The best result for me was the report I submitted to Prof. Robbins every semester.

 

It was based on my experience during my internship, and Professor Robbins seemed to like it, and he was encouraged by the comments he wrote on top of his reports every time he returned home. Prof. Robbins' class was compulsory throughout the two years and was the core of art therapy.

 

Another class that impressed me was Family Art Therapy by Elaine Rapp, number two. She is a sculptor and a Gestalt art therapist at the same time, and the collaborative painting work she introduced in her classes was very powerful.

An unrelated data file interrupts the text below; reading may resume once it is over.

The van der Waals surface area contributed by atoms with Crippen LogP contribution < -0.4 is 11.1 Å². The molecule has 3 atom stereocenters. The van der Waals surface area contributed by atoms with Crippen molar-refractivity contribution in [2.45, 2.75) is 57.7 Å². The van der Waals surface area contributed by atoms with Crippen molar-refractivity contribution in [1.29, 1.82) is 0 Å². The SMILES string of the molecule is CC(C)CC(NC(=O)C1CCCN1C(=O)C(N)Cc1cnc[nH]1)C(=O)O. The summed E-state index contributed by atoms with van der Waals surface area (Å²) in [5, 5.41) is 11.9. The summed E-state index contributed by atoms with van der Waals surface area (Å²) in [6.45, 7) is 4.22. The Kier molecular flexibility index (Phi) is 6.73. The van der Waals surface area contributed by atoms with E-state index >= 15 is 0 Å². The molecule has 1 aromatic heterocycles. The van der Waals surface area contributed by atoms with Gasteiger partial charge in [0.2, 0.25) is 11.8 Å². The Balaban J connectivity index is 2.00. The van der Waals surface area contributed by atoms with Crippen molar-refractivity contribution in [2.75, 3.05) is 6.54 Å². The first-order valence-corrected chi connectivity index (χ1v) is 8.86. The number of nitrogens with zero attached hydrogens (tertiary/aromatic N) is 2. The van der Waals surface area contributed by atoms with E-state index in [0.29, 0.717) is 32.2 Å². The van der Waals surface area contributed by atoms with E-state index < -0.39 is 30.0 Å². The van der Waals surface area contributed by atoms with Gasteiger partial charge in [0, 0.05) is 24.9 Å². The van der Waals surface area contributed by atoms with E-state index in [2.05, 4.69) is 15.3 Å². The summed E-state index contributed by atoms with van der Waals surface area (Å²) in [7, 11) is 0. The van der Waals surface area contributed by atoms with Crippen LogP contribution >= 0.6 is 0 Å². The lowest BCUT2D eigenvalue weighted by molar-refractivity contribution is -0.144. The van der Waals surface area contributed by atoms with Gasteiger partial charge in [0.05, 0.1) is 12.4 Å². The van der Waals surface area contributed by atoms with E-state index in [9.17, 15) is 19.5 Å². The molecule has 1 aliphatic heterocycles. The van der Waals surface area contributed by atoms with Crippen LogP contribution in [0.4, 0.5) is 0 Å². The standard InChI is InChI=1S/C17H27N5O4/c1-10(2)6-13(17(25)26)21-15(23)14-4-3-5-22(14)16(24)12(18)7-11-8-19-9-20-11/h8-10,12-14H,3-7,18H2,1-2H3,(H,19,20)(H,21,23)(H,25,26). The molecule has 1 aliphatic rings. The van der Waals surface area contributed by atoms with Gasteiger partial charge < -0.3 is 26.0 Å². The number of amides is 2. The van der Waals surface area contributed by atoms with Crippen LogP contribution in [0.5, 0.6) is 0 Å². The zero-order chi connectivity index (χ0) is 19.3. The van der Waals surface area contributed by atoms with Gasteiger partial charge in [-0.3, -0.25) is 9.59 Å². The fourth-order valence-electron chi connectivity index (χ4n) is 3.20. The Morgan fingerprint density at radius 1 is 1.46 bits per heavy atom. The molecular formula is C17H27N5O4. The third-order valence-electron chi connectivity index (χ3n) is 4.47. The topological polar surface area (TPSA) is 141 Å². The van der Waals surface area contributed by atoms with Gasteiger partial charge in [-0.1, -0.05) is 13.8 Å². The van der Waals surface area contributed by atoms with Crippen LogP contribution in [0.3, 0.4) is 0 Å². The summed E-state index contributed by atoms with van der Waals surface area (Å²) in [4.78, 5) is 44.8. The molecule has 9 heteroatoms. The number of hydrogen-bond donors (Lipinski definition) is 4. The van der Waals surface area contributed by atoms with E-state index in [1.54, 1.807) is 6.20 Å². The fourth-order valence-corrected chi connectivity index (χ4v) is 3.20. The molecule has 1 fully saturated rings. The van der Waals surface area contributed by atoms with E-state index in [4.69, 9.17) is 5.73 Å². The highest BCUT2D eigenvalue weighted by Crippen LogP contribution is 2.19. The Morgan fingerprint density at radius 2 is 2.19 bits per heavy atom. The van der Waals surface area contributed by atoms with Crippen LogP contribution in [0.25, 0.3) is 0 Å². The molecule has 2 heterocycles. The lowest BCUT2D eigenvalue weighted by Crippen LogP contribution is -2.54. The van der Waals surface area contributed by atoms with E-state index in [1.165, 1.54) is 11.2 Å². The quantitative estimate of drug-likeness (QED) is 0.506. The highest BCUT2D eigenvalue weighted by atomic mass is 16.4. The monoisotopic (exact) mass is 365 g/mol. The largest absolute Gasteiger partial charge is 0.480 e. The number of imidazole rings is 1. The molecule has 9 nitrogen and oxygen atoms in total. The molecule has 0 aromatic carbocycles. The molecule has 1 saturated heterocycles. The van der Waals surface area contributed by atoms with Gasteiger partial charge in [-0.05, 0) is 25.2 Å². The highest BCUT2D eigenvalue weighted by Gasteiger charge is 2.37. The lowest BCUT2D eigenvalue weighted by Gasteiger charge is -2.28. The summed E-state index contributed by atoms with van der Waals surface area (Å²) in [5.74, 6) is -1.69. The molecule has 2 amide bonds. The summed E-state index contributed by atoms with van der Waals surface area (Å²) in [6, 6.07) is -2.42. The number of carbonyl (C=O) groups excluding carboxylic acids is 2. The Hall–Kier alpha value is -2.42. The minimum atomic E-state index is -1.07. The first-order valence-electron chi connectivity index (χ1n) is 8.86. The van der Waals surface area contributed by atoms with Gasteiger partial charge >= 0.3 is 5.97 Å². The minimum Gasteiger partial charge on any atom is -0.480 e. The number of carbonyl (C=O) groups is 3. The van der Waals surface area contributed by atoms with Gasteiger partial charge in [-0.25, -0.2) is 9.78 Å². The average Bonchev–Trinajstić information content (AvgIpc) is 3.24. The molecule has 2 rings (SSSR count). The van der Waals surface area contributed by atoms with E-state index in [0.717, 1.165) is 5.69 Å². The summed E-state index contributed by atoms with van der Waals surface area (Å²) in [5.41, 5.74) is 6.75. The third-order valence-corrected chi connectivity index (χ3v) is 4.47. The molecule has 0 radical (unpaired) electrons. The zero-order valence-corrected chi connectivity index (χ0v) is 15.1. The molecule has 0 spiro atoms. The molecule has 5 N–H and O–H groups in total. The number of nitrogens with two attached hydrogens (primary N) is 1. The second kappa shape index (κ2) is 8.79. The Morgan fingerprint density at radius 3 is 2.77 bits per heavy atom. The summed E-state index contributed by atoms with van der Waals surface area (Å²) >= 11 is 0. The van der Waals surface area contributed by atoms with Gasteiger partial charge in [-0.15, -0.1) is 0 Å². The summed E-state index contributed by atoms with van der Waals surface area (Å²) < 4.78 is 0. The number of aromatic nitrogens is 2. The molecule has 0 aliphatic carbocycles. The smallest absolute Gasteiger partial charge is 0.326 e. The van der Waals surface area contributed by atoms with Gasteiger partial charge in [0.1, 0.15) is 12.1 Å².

Once, she had to miss her class, and her friend David Gonzalez, a music therapist at NYU, took her place in her class. The music therapy by his lead who came with percussion was very powerful and I still can't forget it.

 

Another essential class to become an art therapist is the "developmental psychology" class.

 

Judy (Ed.D) was in charge of that.

 

Before each class in the first semester and the second semester (semester), I was handed a thick photocopy material about the size of a telephone book. In addition, there were about 10 other requested documents.

 

This class is the theoretical core of my study of art therapy.

 

One incompatibility was department head Leslie Abram's group art therapy.

 

There, each student was assigned the lead of group art therapy for various target people, and the target people were recruited from the class and role-played.